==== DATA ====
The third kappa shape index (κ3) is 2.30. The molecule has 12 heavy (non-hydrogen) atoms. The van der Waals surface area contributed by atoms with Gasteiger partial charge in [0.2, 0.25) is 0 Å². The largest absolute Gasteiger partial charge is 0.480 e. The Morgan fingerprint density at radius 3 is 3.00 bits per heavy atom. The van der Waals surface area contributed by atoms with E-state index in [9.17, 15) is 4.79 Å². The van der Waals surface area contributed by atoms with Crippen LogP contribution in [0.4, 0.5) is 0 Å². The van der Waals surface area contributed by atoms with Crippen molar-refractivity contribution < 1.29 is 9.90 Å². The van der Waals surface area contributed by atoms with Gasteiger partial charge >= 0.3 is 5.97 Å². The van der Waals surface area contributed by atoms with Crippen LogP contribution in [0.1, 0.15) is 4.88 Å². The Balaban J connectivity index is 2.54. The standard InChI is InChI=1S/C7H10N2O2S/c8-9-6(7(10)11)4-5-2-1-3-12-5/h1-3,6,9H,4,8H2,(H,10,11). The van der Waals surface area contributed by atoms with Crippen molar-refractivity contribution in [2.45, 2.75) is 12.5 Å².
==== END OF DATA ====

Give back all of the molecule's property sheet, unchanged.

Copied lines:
The third kappa shape index (κ3) is 2.30. The molecule has 12 heavy (non-hydrogen) atoms. The van der Waals surface area contributed by atoms with Gasteiger partial charge in [0.2, 0.25) is 0 Å². The largest absolute Gasteiger partial charge is 0.480 e. The Morgan fingerprint density at radius 3 is 3.00 bits per heavy atom. The van der Waals surface area contributed by atoms with E-state index in [9.17, 15) is 4.79 Å². The van der Waals surface area contributed by atoms with Crippen LogP contribution in [0.4, 0.5) is 0 Å². The van der Waals surface area contributed by atoms with Crippen molar-refractivity contribution < 1.29 is 9.90 Å². The van der Waals surface area contributed by atoms with Gasteiger partial charge >= 0.3 is 5.97 Å². The van der Waals surface area contributed by atoms with Crippen LogP contribution in [0.1, 0.15) is 4.88 Å². The Balaban J connectivity index is 2.54. The standard InChI is InChI=1S/C7H10N2O2S/c8-9-6(7(10)11)4-5-2-1-3-12-5/h1-3,6,9H,4,8H2,(H,10,11). The van der Waals surface area contributed by atoms with Crippen molar-refractivity contribution in [2.45, 2.75) is 12.5 Å².